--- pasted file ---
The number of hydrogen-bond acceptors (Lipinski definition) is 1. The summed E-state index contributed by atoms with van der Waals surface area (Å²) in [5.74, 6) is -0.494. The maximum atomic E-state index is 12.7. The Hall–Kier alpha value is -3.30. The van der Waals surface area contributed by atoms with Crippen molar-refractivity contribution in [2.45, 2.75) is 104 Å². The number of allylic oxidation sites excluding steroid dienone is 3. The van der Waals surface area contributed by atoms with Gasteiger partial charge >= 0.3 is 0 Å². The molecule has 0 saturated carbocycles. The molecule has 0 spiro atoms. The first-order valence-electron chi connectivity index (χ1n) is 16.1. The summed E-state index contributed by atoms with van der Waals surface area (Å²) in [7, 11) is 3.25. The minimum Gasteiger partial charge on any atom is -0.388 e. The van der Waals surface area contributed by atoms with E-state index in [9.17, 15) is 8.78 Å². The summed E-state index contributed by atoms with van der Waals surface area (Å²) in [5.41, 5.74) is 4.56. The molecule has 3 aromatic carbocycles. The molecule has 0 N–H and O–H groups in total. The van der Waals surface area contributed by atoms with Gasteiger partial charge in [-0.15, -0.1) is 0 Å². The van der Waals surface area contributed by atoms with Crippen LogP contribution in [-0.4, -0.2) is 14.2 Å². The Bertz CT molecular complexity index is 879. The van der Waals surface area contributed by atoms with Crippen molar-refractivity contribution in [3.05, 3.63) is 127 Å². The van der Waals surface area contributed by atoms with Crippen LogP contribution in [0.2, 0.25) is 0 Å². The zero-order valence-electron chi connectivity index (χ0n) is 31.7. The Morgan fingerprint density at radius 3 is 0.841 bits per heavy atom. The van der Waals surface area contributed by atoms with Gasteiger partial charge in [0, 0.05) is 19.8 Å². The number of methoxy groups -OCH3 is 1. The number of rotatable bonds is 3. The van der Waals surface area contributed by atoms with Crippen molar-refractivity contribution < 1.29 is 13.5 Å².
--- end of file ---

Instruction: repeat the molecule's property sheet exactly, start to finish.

The number of hydrogen-bond acceptors (Lipinski definition) is 1. The summed E-state index contributed by atoms with van der Waals surface area (Å²) in [5.74, 6) is -0.494. The maximum atomic E-state index is 12.7. The Hall–Kier alpha value is -3.30. The van der Waals surface area contributed by atoms with Crippen molar-refractivity contribution in [2.45, 2.75) is 104 Å². The number of allylic oxidation sites excluding steroid dienone is 3. The van der Waals surface area contributed by atoms with Gasteiger partial charge >= 0.3 is 0 Å². The molecule has 0 saturated carbocycles. The molecule has 0 spiro atoms. The first-order valence-electron chi connectivity index (χ1n) is 16.1. The summed E-state index contributed by atoms with van der Waals surface area (Å²) in [7, 11) is 3.25. The minimum Gasteiger partial charge on any atom is -0.388 e. The van der Waals surface area contributed by atoms with E-state index in [9.17, 15) is 8.78 Å². The summed E-state index contributed by atoms with van der Waals surface area (Å²) in [5.41, 5.74) is 4.56. The molecule has 3 aromatic carbocycles. The molecule has 0 N–H and O–H groups in total. The van der Waals surface area contributed by atoms with Gasteiger partial charge in [-0.15, -0.1) is 0 Å². The van der Waals surface area contributed by atoms with Crippen LogP contribution in [-0.4, -0.2) is 14.2 Å². The Bertz CT molecular complexity index is 879. The van der Waals surface area contributed by atoms with Crippen molar-refractivity contribution in [3.05, 3.63) is 127 Å². The van der Waals surface area contributed by atoms with Crippen LogP contribution in [0.2, 0.25) is 0 Å². The zero-order valence-electron chi connectivity index (χ0n) is 31.7. The Morgan fingerprint density at radius 3 is 0.841 bits per heavy atom. The van der Waals surface area contributed by atoms with Gasteiger partial charge in [0, 0.05) is 19.8 Å². The number of methoxy groups -OCH3 is 1. The number of rotatable bonds is 3. The van der Waals surface area contributed by atoms with Crippen molar-refractivity contribution < 1.29 is 13.5 Å².